LOTUSMS LOTUSMS - 1 year ago 65
Javascript Question

What does the window object contain?

I was exploring the

keyword in the global scope, and discovered that
in that context refers to the window.

I logged the value of
to the console, and saw a huge list shown in the image below.

What does the list I'm seeing contain, and how is it populated?

Answer Source

First, a brief definition for readers of what a lexical environment is, as well as how it relates to the global environment, and in turn how the global environment relates to the global object.

A lexical environment consists of:

  • an environment record, which stores the identifier bindings created within the scope of the environment,
  • a reference to an outer environment, and
  • references to any environments contained within.

Lexical environments inherit variable definitions declared in the environments they are contained within, and are created each time a function declaration, a block statement, or a catch clause of a try statement is evaluated. Variable definitions are not accessible outside the lexical environment they were defined in.

The following example:

  • defines a global variable using a var declaration, initialized to a function expression, which creates a new lexical environment,
  • defines a variable in the new environment, again using a var declaration, this time initialized to a string value, and
  • demonstrates that the variable is not accessible outside of the environment it is defined in:
var hello = function() {
    world = "fubar";
    console.log(world); // "fubar";

console.log(world); // undefined;

A global environment is a lexical environment whose outer environment reference is null, and which includes an associated global object whose properties provide some of the global environment's identifier bindings, specifically excluding variables defined using let or const declarations, as well as other possible exclusions.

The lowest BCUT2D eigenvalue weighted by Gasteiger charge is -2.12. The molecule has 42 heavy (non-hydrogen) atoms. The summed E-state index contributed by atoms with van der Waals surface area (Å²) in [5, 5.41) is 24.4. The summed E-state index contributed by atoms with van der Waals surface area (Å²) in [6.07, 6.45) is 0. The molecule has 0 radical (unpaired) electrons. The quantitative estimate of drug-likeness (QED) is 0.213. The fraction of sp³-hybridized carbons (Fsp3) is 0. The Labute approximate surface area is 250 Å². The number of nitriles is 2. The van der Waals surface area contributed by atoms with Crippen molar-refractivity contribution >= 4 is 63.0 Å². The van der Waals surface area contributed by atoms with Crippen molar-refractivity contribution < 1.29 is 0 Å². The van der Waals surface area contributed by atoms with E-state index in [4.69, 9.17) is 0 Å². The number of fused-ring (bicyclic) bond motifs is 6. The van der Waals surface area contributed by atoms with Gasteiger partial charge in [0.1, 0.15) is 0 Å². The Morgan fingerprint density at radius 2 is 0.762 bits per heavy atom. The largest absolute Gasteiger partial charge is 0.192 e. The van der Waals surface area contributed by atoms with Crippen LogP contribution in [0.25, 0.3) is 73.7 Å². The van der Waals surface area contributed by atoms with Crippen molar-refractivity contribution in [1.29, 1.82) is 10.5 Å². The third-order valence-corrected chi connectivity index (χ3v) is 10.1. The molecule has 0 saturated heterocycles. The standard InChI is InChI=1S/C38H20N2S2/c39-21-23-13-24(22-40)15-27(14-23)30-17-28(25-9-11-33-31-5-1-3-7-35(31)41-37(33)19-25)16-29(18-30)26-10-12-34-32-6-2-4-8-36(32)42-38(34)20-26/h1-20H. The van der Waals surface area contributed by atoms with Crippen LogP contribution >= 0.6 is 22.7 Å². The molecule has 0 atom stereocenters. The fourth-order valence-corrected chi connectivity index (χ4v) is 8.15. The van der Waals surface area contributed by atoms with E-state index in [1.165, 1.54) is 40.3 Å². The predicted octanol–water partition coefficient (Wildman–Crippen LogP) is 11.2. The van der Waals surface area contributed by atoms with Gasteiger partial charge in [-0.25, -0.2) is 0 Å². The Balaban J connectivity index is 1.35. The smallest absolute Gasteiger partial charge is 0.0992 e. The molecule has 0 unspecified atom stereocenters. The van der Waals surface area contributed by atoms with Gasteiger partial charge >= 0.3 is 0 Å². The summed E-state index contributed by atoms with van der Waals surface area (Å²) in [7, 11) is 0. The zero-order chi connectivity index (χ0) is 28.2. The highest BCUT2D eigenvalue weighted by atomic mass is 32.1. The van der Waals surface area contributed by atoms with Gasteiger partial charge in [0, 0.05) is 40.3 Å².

var hello = "world";
console.log(hello, !!window.hello); // "world", true

let foo = "bar";
console.log(foo, !!window.foo) // "bar", false

Now, to answer your question in context:

What are these exactly? Is this a reference of all functions that can be interpreted by the browser? Like a library or documentation of functions available to me?

The properties you are seeing consist of:

  • prepopulated identifier bindings supplied by the browser - some of which are standard, others are specific to the JavaScript engine or browser implementation -
  • global variables set by scripts running on the current page, or
  • global variables set by browser extensions you may have installed.

The information contained in this answer should conform to the ECMAScript 2015 Language Specification, which also contains definitions for most of the terms used here, and I strongly encourage you to skim over that document any time you're in the mood for some light reading.

If you find a discrepancy between this answer and the ECMAScript Language Specification, please feel free to edit this answer to conform.

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